Now this is of vital importance to us today. The problem with many of us Christians is that we have very little understanding of what the OT is about. We wrongly assume that the OT is all about wrath and law, whereas the NT is about grace and peace. In fact that's a misunderstanding of what the OT is about- The OT is just as full of God's grace as is the NT and the NT is just as full of God's wrath and anger as the OT. Both complement each other, the one explains the other. In fact we can't really fully understand Jesus and his mission without reading our OT's. The OT wasn't the dummy run that went wrong, Plan A. God has only ever had one plan, that is to save the world by sending his Son to die on the cross. And the whole of scripture tells this remarkable story. Someone has said that the OT is Jesus predicted, the gospels are Jesus revealed, the Acts are Jesus preached, the Epistles are Jesus taught and the Revelation is Jesus expected. And it's the road to Emmaus that Jesus shows this to be the case. It must have been a remarkable hour or so. But it shows that we can have utmost confidence in Jesus' death and resurrection because it was planned long ago. I often wonder whether in our chats with non Christian friends we ought to be more happy to open up all the scriptures with them and show how the whole plan fits together. It really is incredible. So delve into your OT’s and discover God’s plan in Jesus. For the second piece of evidence for the resurrection that we learn from this road to Emmaus is the evidence of the Old Testament.


3) The Evidence of Personal Experience (vv 28-35)

But then lastly there is the evidence of personal experience. And actually this is the binding force behind the other two pieces of evidence. For in reality the evidence of a changed life in real experience is a most powerful testimony of the resurrection of Christ; the fact that people have met him, not simply the first disciples, but also many people down the ages. Let's see what happened to Cleopas and his friend, vv 28-32. Back in verse 16, we are told that when Jesus first came up alongside them, they were kept from recognising him. Now it's an obvious question to ask why they didn't recognise him, but the answer seems clear from the passage when we look at it again. In verse 16, the verb is passive, they were kept from recognising him, hinting at something outside of themselves keeping them from recognising Jesus. And again in verse 31, the verb is again passive. It's not "they opened their eyes", but "their eyes were opened." Luke points to the fact that recognising Jesus is a God given gift. Only at the right time do they recognise the Son of God as the risen Lord, and it's something that was revealed to them. To know Jesus personally is something we cannot simply fathom for ourselves by examining the evidence. It is a spiritual gift which is given by God. It is a change in our hearts which only God can give. And they know it in their hearts, verse 32, "Were not our hearts burning within us when he explained the scriptures to us?" Now they hadn't recognised Jesus at that stage, but even as he explained the scriptures to them, their hearts burned. Jesus' words had blazed within their souls as he opened scripture to them.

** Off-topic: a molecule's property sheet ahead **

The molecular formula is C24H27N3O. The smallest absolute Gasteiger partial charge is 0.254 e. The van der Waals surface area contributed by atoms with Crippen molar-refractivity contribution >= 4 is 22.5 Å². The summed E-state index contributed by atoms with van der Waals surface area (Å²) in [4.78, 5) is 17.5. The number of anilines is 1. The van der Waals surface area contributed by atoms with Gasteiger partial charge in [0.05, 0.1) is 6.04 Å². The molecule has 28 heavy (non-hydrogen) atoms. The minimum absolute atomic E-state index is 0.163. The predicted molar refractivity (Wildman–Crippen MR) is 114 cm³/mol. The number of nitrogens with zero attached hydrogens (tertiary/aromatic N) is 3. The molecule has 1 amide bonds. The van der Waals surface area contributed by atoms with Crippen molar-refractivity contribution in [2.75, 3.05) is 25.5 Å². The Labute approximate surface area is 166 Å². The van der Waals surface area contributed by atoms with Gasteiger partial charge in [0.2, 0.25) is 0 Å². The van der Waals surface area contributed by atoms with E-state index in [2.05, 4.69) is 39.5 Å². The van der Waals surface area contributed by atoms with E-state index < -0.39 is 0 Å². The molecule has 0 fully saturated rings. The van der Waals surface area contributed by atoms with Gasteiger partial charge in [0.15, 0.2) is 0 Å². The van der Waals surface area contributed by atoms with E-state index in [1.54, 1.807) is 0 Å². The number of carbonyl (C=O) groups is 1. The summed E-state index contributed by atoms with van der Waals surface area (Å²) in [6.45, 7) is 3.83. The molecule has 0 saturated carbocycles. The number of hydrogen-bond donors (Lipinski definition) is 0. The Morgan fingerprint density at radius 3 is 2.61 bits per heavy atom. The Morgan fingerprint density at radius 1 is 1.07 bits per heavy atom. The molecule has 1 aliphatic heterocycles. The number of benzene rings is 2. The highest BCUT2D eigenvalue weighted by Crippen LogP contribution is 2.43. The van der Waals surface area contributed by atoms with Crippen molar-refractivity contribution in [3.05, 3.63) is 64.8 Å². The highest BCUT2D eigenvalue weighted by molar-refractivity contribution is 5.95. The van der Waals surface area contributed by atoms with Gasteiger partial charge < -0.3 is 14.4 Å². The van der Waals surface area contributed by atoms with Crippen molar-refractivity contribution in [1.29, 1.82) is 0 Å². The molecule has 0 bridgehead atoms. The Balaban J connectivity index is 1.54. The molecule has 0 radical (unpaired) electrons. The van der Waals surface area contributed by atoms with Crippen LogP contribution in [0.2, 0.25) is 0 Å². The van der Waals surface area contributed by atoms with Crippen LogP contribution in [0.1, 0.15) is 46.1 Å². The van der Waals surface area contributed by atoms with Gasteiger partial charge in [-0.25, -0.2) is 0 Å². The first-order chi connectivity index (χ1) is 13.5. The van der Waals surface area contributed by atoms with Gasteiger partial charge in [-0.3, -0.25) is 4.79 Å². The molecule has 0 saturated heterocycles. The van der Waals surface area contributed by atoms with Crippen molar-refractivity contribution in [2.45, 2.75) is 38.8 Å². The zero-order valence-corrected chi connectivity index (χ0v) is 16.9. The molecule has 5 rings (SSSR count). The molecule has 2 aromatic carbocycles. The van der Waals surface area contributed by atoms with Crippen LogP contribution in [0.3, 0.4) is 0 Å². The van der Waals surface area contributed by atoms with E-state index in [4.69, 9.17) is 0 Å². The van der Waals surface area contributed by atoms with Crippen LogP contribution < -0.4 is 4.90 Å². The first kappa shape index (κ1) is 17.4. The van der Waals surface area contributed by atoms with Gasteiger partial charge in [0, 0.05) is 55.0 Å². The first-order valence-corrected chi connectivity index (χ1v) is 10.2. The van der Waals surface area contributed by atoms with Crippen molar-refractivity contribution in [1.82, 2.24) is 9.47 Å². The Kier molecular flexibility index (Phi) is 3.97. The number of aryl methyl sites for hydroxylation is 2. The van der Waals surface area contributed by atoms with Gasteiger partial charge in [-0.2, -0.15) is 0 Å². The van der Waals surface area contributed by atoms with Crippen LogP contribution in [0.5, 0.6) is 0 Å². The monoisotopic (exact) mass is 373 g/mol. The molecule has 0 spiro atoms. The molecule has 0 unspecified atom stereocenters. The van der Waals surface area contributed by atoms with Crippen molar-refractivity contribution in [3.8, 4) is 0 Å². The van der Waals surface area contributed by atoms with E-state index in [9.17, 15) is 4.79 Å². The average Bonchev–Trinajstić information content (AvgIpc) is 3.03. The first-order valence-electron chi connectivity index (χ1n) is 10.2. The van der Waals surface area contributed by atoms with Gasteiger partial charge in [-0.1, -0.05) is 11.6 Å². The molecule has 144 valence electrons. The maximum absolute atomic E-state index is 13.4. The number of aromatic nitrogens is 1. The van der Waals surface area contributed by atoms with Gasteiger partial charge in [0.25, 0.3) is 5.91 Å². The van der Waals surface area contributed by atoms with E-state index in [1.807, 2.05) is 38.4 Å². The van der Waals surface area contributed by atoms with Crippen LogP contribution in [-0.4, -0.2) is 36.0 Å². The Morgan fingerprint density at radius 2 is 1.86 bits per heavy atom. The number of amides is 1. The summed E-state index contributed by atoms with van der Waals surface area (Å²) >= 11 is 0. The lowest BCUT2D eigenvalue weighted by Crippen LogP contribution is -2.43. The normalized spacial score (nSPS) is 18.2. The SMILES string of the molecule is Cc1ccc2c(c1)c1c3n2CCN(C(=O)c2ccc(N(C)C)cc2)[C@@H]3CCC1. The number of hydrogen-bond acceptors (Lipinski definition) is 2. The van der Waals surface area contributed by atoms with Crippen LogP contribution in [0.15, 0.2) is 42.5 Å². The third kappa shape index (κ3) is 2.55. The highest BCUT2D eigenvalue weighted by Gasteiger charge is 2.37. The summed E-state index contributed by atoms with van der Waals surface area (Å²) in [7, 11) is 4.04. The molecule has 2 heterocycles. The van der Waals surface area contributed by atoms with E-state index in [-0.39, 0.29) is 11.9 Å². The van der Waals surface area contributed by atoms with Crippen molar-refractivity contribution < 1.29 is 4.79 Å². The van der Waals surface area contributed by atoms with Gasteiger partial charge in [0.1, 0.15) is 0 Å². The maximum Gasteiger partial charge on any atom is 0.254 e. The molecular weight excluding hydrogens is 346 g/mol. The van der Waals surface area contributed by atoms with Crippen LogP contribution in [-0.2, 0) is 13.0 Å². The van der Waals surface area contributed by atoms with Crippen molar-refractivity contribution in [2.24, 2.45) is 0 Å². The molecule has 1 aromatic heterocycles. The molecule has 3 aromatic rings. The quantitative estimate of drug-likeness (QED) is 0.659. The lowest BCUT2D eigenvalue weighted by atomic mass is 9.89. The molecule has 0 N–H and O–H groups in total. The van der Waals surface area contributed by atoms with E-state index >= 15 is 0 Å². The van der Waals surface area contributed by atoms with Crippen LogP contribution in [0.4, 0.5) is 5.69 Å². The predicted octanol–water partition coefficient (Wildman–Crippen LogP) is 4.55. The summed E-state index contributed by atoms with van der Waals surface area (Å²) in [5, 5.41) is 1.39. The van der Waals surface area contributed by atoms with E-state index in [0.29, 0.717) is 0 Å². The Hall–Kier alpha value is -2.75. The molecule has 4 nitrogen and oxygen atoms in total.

And they are so excited they rush back the 7 miles to Jerusalem to tell the other disciples, risking bandits and wild beasts on the road. And when they get back, they find the same has happened to Simon Peter in verse 34, "It's true, The Lord has risen and has appeared to Simon!" And it's the same Lord who died on the cross who is now risen. The disciples are in no doubt it's him. Now there are certainly different things about him. He can appear whenever he wants and disappear just as quickly, but there are no doubts this is Jesus back from the dead. It's no ghost, as Luke will show us in next week’s passage. It is Jesus himself risen from the dead.